Bad bacteria can cause infections, which will hurt your baby’s growth and development. The last thing you want to deal with while pregnant is an uncomfortable infection down below!
Changing your body’s natural balance of good bacteria in your vagina can make it too dry or irritated. We are extremely sensitive during pregnancy to these changes since our hormones are doing entirely new things.
It can also be painful to use a tampon if it isn’t becoming fully saturated. Since your bleeding and discharge should be fairly minimal, it’s unlikely that it will be filling your tampon within four hours, which is the time recommended to leave it inserted. No one enjoys pulling out a dry tampon!
3. Hiding the Real Problem
If you can’t see your blood or discharge, you might not recognize if a problem begins. Paying attention to everything your body discards during pregnancy is important to monitor your health and your baby’s safety. You could be masking a true problem by using a tampon.
Infections or excessive bleeding that go unnoticed and untreated can seriously hurt your growing child or even lead to miscarriage. That’s why it’s so important to pay attention to your body, and a tampon prevents you from doing so.
You know your body best, so report any changes to your health care provider.
4. Toxic Shock Syndrome
Since it’s so rare, toxic shock syndrome may not seem like a real concern. However, it’s a potentially life-threatening condition that is most often caused by superabsorbent tampons that have been left in for too long.
Fevers, seizures, low blood pressure, and other harmful side effects happen to your body if you have this condition (3). The chances of it happening to you are low, but is it a risk you want to take?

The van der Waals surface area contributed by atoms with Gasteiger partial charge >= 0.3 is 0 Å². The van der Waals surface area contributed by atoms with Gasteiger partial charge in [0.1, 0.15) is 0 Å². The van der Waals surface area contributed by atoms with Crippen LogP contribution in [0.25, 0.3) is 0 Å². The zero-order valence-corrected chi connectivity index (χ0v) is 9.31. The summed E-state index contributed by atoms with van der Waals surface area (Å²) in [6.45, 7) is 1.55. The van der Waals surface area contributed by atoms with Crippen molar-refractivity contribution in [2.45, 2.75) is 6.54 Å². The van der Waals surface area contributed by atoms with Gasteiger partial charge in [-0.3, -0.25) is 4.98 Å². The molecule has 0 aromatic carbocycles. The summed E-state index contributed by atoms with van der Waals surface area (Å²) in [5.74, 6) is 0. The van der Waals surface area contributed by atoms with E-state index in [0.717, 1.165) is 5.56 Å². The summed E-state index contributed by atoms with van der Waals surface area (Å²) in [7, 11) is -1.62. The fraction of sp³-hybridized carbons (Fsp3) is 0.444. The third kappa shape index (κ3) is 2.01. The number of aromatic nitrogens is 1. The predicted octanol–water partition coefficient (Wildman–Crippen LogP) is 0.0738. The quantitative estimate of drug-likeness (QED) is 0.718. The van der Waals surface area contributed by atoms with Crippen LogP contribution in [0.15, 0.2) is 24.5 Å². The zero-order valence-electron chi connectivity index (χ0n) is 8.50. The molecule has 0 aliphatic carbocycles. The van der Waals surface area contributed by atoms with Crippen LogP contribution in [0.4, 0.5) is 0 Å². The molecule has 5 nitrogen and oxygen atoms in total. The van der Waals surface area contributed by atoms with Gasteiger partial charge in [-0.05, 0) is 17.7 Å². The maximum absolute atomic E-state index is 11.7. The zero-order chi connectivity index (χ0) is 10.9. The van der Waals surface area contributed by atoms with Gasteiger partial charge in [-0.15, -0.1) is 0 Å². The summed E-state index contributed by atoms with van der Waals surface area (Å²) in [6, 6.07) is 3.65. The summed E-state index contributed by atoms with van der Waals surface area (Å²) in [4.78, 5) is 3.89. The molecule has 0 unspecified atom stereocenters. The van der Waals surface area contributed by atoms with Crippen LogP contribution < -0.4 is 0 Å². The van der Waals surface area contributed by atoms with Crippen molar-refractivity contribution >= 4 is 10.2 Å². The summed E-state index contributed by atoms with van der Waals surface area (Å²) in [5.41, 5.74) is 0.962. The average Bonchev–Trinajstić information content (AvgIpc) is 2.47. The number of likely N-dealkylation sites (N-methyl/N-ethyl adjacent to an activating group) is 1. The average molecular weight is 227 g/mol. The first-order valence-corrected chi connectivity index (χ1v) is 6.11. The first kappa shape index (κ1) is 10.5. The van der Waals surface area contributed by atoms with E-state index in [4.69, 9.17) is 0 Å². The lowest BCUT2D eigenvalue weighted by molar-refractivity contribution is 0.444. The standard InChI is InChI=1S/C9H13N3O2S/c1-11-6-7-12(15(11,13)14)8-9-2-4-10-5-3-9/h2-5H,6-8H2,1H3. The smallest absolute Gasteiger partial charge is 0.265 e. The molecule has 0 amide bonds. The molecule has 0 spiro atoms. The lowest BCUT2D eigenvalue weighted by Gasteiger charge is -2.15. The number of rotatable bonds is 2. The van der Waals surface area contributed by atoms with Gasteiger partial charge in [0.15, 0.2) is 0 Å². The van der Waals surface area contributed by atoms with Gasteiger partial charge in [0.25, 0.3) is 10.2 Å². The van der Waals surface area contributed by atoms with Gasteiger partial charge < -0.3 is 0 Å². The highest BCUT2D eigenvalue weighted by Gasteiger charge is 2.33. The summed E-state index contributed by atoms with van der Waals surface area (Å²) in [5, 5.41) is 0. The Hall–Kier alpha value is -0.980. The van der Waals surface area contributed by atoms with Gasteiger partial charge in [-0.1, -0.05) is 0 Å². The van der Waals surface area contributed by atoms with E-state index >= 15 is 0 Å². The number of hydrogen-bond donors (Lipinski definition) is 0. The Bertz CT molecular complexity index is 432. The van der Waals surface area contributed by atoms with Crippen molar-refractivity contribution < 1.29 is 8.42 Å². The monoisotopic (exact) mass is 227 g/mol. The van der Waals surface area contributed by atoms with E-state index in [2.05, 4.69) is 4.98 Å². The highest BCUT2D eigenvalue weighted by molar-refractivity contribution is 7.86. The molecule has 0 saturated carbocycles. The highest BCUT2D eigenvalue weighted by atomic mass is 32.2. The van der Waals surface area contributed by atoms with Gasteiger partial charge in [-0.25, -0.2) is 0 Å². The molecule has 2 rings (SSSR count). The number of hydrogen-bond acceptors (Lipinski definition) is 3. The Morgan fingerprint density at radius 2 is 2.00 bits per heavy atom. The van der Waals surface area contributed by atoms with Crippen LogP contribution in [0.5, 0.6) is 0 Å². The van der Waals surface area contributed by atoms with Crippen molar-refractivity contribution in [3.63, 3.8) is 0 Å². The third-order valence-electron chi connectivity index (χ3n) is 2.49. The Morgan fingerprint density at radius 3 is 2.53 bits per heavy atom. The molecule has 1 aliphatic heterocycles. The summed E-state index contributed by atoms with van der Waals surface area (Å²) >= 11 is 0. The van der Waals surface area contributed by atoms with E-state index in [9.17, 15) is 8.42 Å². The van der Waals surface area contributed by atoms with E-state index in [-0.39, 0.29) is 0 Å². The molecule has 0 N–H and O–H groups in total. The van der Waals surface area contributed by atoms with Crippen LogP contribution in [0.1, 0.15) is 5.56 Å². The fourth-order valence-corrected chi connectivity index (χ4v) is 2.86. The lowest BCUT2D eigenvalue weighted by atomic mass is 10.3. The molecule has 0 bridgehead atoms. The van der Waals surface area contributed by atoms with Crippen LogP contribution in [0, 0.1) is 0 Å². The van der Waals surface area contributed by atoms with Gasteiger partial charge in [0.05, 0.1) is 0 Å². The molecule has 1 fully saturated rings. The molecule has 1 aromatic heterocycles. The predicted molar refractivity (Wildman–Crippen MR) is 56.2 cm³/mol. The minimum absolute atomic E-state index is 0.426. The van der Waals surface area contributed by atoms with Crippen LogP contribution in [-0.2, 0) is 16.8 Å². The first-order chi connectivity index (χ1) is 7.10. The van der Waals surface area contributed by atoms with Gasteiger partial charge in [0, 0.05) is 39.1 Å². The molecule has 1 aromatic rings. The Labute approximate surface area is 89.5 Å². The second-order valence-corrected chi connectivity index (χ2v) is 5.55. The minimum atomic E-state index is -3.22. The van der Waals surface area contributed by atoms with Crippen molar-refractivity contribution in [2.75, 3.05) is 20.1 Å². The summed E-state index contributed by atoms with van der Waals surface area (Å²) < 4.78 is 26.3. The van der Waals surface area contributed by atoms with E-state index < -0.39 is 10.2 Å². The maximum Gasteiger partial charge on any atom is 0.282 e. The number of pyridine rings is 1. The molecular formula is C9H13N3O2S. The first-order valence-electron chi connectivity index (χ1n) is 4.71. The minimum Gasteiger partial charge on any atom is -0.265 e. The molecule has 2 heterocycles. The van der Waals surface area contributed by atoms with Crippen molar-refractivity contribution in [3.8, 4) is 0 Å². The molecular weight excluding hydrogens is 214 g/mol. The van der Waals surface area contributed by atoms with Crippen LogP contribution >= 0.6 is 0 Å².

Will Tampons Increase Miscarriage Odds?
Many women wear tampons when their period is about to start, and they may be wearing one before finding out about their pregnancy. If this is the case, stop using them as soon as you learn that you are expecting!
Since the most significant concern with tampons is introducing bacteria to the vagina, you’ll want to ensure you don’t get an infection. It’s not a very common occurrence, but it is possible.
Watch For Infection
One of the most damaging things a new mom can do is worry about what happened before she knew she was pregnant. You’ll drive yourself crazy! Focus on the present and the future, and make your body a safe home for your little one from this time forward.
Can Tampons Be Used After a Miscarriage?
One of the most heartbreaking things a woman can experience in her life is a miscarriage, and it comes with a whole new world of needs. Many horrible things happen to your body during this emotional time, which can make a tampon feel like an easy fix.
Although you’re sad and uncomfortable after a miscarriage, please think twice before grabbing a box of tampons. As your body gets rid of the tissue it no longer needs, the cervix is open and vulnerable to infection and bacteria. All the dangers a tampon poses are heightened to the max during a miscarriage, and if you get an infection, it could take much longer to become pregnant again.